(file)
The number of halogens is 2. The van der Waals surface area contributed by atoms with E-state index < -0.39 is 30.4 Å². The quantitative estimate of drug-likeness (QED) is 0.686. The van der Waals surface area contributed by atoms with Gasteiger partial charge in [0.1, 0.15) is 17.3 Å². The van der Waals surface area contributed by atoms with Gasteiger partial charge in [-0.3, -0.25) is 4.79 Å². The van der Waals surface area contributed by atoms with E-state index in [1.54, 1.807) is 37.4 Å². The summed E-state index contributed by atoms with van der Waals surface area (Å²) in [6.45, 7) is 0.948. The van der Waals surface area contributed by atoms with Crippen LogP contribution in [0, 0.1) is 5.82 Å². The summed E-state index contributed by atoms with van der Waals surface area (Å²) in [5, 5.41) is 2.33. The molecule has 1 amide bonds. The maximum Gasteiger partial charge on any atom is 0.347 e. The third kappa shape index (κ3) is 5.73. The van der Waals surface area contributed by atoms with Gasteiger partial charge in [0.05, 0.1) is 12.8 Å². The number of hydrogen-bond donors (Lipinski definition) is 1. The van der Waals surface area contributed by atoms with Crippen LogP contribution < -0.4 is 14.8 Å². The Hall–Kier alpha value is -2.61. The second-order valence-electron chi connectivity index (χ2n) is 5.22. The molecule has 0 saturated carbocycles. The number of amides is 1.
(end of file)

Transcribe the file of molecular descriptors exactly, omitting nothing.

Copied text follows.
The number of halogens is 2. The van der Waals surface area contributed by atoms with E-state index < -0.39 is 30.4 Å². The quantitative estimate of drug-likeness (QED) is 0.686. The van der Waals surface area contributed by atoms with Gasteiger partial charge in [0.1, 0.15) is 17.3 Å². The van der Waals surface area contributed by atoms with Gasteiger partial charge in [-0.3, -0.25) is 4.79 Å². The van der Waals surface area contributed by atoms with E-state index in [1.54, 1.807) is 37.4 Å². The summed E-state index contributed by atoms with van der Waals surface area (Å²) in [6.45, 7) is 0.948. The van der Waals surface area contributed by atoms with Crippen LogP contribution in [0, 0.1) is 5.82 Å². The summed E-state index contributed by atoms with van der Waals surface area (Å²) in [5, 5.41) is 2.33. The molecule has 1 amide bonds. The maximum Gasteiger partial charge on any atom is 0.347 e. The third kappa shape index (κ3) is 5.73. The van der Waals surface area contributed by atoms with Gasteiger partial charge in [0.05, 0.1) is 12.8 Å². The number of hydrogen-bond donors (Lipinski definition) is 1. The van der Waals surface area contributed by atoms with Crippen LogP contribution < -0.4 is 14.8 Å². The Hall–Kier alpha value is -2.61. The second-order valence-electron chi connectivity index (χ2n) is 5.22. The molecule has 0 saturated carbocycles. The number of amides is 1.